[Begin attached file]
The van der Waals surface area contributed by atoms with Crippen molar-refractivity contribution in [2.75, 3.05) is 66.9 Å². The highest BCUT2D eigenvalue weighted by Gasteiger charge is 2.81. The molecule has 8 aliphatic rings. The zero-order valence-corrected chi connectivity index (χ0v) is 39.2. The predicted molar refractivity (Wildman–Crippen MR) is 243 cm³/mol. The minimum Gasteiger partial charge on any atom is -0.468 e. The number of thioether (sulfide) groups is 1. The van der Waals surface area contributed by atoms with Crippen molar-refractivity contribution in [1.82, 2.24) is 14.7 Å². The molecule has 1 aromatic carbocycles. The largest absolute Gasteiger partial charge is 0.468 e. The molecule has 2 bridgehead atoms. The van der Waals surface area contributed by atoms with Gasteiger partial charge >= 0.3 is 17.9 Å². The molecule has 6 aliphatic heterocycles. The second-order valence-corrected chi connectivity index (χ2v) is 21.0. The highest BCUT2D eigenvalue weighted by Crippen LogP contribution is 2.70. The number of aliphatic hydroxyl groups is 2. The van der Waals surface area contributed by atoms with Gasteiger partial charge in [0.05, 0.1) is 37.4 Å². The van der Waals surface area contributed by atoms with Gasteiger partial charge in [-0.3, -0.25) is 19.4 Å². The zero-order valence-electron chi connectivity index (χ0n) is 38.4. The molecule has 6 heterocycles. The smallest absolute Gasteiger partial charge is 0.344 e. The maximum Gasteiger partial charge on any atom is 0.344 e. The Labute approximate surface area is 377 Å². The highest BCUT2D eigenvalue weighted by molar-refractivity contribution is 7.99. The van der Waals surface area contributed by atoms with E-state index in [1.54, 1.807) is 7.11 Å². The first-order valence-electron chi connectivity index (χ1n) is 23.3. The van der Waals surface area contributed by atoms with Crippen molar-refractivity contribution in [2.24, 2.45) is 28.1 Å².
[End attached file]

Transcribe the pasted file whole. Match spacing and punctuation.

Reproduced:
The van der Waals surface area contributed by atoms with Crippen molar-refractivity contribution in [2.75, 3.05) is 66.9 Å². The highest BCUT2D eigenvalue weighted by Gasteiger charge is 2.81. The molecule has 8 aliphatic rings. The zero-order valence-corrected chi connectivity index (χ0v) is 39.2. The predicted molar refractivity (Wildman–Crippen MR) is 243 cm³/mol. The minimum Gasteiger partial charge on any atom is -0.468 e. The number of thioether (sulfide) groups is 1. The van der Waals surface area contributed by atoms with Crippen molar-refractivity contribution in [1.82, 2.24) is 14.7 Å². The molecule has 1 aromatic carbocycles. The largest absolute Gasteiger partial charge is 0.468 e. The molecule has 2 bridgehead atoms. The van der Waals surface area contributed by atoms with Gasteiger partial charge >= 0.3 is 17.9 Å². The molecule has 6 aliphatic heterocycles. The second-order valence-corrected chi connectivity index (χ2v) is 21.0. The highest BCUT2D eigenvalue weighted by Crippen LogP contribution is 2.70. The number of aliphatic hydroxyl groups is 2. The van der Waals surface area contributed by atoms with Gasteiger partial charge in [0.05, 0.1) is 37.4 Å². The van der Waals surface area contributed by atoms with Gasteiger partial charge in [-0.3, -0.25) is 19.4 Å². The zero-order valence-electron chi connectivity index (χ0n) is 38.4. The molecule has 6 heterocycles. The smallest absolute Gasteiger partial charge is 0.344 e. The maximum Gasteiger partial charge on any atom is 0.344 e. The Labute approximate surface area is 377 Å². The highest BCUT2D eigenvalue weighted by molar-refractivity contribution is 7.99. The van der Waals surface area contributed by atoms with E-state index in [1.54, 1.807) is 7.11 Å². The first-order valence-electron chi connectivity index (χ1n) is 23.3. The van der Waals surface area contributed by atoms with Crippen molar-refractivity contribution in [2.24, 2.45) is 28.1 Å².